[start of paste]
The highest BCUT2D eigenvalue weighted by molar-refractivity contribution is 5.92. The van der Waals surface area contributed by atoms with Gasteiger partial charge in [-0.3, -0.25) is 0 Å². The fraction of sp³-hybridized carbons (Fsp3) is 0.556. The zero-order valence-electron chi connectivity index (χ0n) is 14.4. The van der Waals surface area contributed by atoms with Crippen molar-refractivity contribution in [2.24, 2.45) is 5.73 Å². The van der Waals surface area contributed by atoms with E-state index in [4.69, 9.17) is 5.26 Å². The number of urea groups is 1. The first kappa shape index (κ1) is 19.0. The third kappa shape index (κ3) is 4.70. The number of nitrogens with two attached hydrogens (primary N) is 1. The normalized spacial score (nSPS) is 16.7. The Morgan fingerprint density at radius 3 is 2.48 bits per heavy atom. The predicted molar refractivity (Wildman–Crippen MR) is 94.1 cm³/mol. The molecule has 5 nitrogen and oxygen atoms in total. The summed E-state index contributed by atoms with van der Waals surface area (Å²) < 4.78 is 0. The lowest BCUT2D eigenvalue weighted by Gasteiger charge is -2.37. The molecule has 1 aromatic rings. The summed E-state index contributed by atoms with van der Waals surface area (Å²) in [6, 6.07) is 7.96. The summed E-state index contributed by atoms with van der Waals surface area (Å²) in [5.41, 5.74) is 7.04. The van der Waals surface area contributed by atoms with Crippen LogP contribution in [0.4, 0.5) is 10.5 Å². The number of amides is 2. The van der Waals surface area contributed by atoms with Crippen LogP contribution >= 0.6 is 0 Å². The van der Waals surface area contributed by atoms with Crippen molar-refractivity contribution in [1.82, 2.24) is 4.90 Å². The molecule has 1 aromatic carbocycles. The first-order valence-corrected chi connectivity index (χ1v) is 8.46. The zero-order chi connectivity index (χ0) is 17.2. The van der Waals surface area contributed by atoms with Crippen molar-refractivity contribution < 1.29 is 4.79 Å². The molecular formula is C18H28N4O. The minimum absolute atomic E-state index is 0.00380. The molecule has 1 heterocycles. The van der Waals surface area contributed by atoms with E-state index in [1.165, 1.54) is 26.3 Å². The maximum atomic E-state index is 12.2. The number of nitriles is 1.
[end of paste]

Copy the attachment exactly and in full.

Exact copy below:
The highest BCUT2D eigenvalue weighted by molar-refractivity contribution is 5.92. The van der Waals surface area contributed by atoms with Gasteiger partial charge in [-0.3, -0.25) is 0 Å². The fraction of sp³-hybridized carbons (Fsp3) is 0.556. The zero-order valence-electron chi connectivity index (χ0n) is 14.4. The van der Waals surface area contributed by atoms with Crippen molar-refractivity contribution in [2.24, 2.45) is 5.73 Å². The van der Waals surface area contributed by atoms with E-state index in [4.69, 9.17) is 5.26 Å². The number of urea groups is 1. The first kappa shape index (κ1) is 19.0. The third kappa shape index (κ3) is 4.70. The number of nitrogens with two attached hydrogens (primary N) is 1. The normalized spacial score (nSPS) is 16.7. The Morgan fingerprint density at radius 3 is 2.48 bits per heavy atom. The predicted molar refractivity (Wildman–Crippen MR) is 94.1 cm³/mol. The molecule has 5 nitrogen and oxygen atoms in total. The summed E-state index contributed by atoms with van der Waals surface area (Å²) < 4.78 is 0. The lowest BCUT2D eigenvalue weighted by Gasteiger charge is -2.37. The molecule has 1 aromatic rings. The summed E-state index contributed by atoms with van der Waals surface area (Å²) in [6, 6.07) is 7.96. The summed E-state index contributed by atoms with van der Waals surface area (Å²) in [5.41, 5.74) is 7.04. The van der Waals surface area contributed by atoms with Crippen LogP contribution in [0.4, 0.5) is 10.5 Å². The number of amides is 2. The van der Waals surface area contributed by atoms with Crippen LogP contribution >= 0.6 is 0 Å². The van der Waals surface area contributed by atoms with Crippen molar-refractivity contribution in [1.82, 2.24) is 4.90 Å². The molecule has 1 aromatic carbocycles. The first-order valence-corrected chi connectivity index (χ1v) is 8.46. The zero-order chi connectivity index (χ0) is 17.2. The van der Waals surface area contributed by atoms with Crippen molar-refractivity contribution < 1.29 is 4.79 Å². The molecular formula is C18H28N4O. The minimum absolute atomic E-state index is 0.00380. The molecule has 1 heterocycles. The van der Waals surface area contributed by atoms with E-state index in [1.165, 1.54) is 26.3 Å². The maximum atomic E-state index is 12.2. The number of nitriles is 1.